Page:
Nestle is trying to buy control of Edmonton-based Champion Petfoods for more than US$2 billion, according to a report in the Wall Street Journal.
The article, citing unnamed sources familiar with the matter, says the global food and beverage giant is in talks to purchase a majority share of the specialty maker of dog and cat food, although the negotiations could break down before a deal is reached.
Champion officials couldn’t be reached Tuesday, but in a statement the company declined to comment on what it called “speculation in the market.”
“Rumours about Champion being sold have been circulating over the past few years and will continue for as long we deliver on our promise to make the world’s best pet food under our ACANA and ORIJEN brands,” the statement says.
“Champion Petfoods continues to be privately held with investment from our Canadian partner, (Toronto’s) Bedford Capital, and our vision remains — build trust with pet lovers everywhere.”
The company announced in 2017 it was building a 37,000-square-metre kitchen in Parkland County’s Acheson Industrial Park on Edmonton’s western border that would greatly expand its production capacity.
The site was expected to cost more than $200 million.
Chief executive Frank Burdzy said at the time there wasn’t enough room to expand the existing Morinville facility, but the site would continue current output and could add other products.
The firm has a small operation in Oakville, Ont., and a production kitchen in Auburn, Ky., that opened in 2016 to serve the American market.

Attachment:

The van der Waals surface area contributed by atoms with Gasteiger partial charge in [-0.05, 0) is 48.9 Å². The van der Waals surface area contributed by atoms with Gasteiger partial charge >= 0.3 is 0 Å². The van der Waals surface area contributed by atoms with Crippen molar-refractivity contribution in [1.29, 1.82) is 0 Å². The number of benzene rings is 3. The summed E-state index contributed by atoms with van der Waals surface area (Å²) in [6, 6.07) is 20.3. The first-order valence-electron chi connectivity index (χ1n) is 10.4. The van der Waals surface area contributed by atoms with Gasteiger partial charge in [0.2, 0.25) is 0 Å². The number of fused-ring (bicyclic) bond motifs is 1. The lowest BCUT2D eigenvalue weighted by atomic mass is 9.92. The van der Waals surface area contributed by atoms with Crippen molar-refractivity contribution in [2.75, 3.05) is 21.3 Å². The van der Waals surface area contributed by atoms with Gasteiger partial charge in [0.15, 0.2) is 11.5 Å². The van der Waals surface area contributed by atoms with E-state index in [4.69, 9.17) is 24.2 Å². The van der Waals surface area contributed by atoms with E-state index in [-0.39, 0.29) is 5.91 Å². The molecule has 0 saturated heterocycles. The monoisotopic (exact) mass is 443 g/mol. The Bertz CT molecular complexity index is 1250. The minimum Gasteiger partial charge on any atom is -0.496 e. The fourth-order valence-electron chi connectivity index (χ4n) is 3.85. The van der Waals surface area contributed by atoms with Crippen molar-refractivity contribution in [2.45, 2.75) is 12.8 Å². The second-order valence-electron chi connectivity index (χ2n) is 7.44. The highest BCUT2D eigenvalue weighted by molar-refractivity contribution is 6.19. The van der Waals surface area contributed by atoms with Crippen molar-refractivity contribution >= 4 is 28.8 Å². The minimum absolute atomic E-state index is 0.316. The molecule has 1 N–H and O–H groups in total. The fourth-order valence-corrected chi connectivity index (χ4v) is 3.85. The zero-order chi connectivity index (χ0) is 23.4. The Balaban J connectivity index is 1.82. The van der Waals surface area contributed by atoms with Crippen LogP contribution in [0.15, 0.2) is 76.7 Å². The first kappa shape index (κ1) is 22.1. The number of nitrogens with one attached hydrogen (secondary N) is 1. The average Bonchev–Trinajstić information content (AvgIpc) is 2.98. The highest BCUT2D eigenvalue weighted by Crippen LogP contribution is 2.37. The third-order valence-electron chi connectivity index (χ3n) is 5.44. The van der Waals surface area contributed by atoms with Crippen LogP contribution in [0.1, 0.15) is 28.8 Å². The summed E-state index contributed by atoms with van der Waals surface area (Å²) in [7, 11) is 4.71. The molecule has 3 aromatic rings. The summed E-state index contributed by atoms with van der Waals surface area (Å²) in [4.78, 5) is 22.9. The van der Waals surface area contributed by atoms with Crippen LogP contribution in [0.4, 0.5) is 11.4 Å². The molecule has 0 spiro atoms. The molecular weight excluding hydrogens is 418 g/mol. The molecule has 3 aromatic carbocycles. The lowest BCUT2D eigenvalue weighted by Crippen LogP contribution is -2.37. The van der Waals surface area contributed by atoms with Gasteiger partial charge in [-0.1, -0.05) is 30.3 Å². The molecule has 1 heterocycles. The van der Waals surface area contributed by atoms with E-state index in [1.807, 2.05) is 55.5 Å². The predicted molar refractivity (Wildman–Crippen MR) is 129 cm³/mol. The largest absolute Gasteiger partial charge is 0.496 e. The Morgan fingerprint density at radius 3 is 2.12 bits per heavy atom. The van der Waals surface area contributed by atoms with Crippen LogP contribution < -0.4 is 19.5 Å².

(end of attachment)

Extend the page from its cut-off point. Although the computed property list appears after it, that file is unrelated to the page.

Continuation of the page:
The company has a total of 550 employees and sells its products in more than 80 countries.
Nestle already owns American pet food producer Purina.
Champion is owned by Champion Petfoods (GP) Ltd., which has seven directors based in Toronto, corporate records show.
They include Bedford Capital managing directors Tim Bowman and Elliott Knox, Kensington Capital Partners chairman Tom Kennedy, and three people from an arm of the Healthcare of Ontario Pension Plan.
The company was founded in 1975 by Reinhard Muhlenfeld, a German immigrant who bought a feed mill in Westlock with other investors and later expanded to Barrhead.
It had seven employees in 1990.
Class action lawsuits were filed against Champion last March in California, Wisconsin and other states alleging its dog food contains levels of heavy metals and toxins that might make the food unsafe, and this was not disclosed.
The company says its products are safe, none has been recalled and describes the claims as baseless.
It has filed to have the lawsuits dismissed.